Wednesday, June 18, 2008

It's not about me.

I keep up regularly with my "blogroll folks" and today Los wrote about something today that struck a chord with me. He talked about how sometimes, even if it's rare, we use others to yield a desirable feeling in ourselves. Gratification. Validation. Fulfillment. Even encouragement. He put it in context of being a worship leader, and I found it refreshingly honest coming from a guy who leads a lot of folks in worship at his church in Atlanta.

Most people don't realize just how much time I have spent on stage in my life. This (somewhat) quiet writer/photographer/journalist/shy musician has been on stage more times than she can count. It seems ironic, since I hate being in the spotlight. But at the same time, I'm pretty content to hide behind a keyboard, blend in with the band, add to the sound and support the worship leader. Either that or I'm playing and singing for Jesus in a room with one or two friends/perfect strangers in it during the wee hours of the morning. I have played on worship teams since I was 13, with only a few short seasons where I was not involved at (just attending) a local gathering because of work or school or both.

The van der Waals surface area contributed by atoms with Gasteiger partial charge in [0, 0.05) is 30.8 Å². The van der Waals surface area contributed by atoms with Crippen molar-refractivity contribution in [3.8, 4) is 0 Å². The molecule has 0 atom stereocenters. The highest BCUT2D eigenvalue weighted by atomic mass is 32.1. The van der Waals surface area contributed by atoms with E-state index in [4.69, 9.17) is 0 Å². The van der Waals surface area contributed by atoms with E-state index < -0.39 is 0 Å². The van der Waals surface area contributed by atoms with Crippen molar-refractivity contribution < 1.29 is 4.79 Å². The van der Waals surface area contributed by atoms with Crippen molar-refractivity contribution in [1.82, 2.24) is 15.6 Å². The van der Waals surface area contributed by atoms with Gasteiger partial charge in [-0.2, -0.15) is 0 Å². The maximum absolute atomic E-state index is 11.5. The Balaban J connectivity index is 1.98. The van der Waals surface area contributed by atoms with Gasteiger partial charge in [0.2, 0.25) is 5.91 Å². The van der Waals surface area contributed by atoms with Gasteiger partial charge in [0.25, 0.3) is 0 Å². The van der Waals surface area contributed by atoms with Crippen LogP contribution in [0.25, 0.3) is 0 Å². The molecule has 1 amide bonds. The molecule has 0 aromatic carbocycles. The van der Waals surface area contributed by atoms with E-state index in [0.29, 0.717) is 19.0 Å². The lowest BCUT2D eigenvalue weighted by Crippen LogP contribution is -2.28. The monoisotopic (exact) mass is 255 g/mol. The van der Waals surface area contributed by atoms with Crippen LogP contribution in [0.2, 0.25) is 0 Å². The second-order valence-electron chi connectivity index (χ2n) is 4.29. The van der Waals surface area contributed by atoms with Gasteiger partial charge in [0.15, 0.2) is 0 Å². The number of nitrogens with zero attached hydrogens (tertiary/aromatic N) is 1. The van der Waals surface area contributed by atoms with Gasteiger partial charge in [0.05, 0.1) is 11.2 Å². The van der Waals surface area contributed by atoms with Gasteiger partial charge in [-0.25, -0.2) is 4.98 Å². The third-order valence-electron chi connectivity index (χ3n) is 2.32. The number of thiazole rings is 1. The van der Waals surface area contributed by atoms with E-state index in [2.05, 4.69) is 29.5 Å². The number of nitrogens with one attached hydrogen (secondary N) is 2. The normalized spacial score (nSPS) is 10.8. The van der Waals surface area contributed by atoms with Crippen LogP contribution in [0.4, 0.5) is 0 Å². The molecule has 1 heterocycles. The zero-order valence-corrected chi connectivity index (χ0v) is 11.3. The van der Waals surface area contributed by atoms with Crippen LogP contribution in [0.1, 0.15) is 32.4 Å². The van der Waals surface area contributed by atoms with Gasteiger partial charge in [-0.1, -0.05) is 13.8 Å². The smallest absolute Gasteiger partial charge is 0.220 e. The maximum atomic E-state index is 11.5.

In light of all that, here is what I wrote in response to his post:

Thank you for this, Los. Lately, I have been playing a lot with our worship team (I play keys/synth) and a lot of times I hear our worship leader, other band members, people from the congregation say things like, “Wow. You did so well!” or “That was beautiful.” For a little bit this past Sunday, I had to stand up there and work it out (internally) that it’s NOT about me. My tight-knit group of friends here has a saying…a mantra, if you will: “Just Jesus. Nothing else.”

I need to remind myself that I’m not trying to be something to them. I’m not trying to be anything, actually. Just an instrument and a willing heart to help others get to the place where they meet with God. And whether or not they connect, it’s between them and God. Not me and them. Ever.

How often we lose sight of this very thing. Not just in church or worship bands, but in our daily lives and interactions with strangers, coworkers, acquaintances and loved ones alike. The solution to all this?

He must increase. We must decrease.